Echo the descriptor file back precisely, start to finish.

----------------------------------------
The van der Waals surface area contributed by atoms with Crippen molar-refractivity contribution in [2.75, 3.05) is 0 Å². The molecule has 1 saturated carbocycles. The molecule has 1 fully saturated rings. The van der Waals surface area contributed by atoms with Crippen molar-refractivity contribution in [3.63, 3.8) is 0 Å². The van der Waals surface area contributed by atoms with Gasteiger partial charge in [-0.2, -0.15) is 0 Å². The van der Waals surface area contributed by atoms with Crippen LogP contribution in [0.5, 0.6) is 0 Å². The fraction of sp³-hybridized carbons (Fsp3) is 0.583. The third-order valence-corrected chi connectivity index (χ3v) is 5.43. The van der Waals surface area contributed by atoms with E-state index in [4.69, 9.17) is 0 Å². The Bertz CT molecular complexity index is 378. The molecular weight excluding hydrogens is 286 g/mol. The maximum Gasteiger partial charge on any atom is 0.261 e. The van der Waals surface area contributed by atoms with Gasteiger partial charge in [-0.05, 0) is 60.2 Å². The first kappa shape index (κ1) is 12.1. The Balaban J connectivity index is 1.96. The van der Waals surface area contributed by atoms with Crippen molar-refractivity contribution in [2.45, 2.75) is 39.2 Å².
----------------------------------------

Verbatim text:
The van der Waals surface area contributed by atoms with Crippen molar-refractivity contribution in [2.75, 3.05) is 0 Å². The molecule has 1 saturated carbocycles. The molecule has 1 fully saturated rings. The van der Waals surface area contributed by atoms with Crippen molar-refractivity contribution in [3.63, 3.8) is 0 Å². The van der Waals surface area contributed by atoms with Gasteiger partial charge in [-0.2, -0.15) is 0 Å². The van der Waals surface area contributed by atoms with Crippen LogP contribution in [0.5, 0.6) is 0 Å². The fraction of sp³-hybridized carbons (Fsp3) is 0.583. The third-order valence-corrected chi connectivity index (χ3v) is 5.43. The van der Waals surface area contributed by atoms with E-state index in [4.69, 9.17) is 0 Å². The Bertz CT molecular complexity index is 378. The molecular weight excluding hydrogens is 286 g/mol. The maximum Gasteiger partial charge on any atom is 0.261 e. The van der Waals surface area contributed by atoms with Gasteiger partial charge in [-0.05, 0) is 60.2 Å². The first kappa shape index (κ1) is 12.1. The Balaban J connectivity index is 1.96. The van der Waals surface area contributed by atoms with Crippen molar-refractivity contribution in [2.45, 2.75) is 39.2 Å².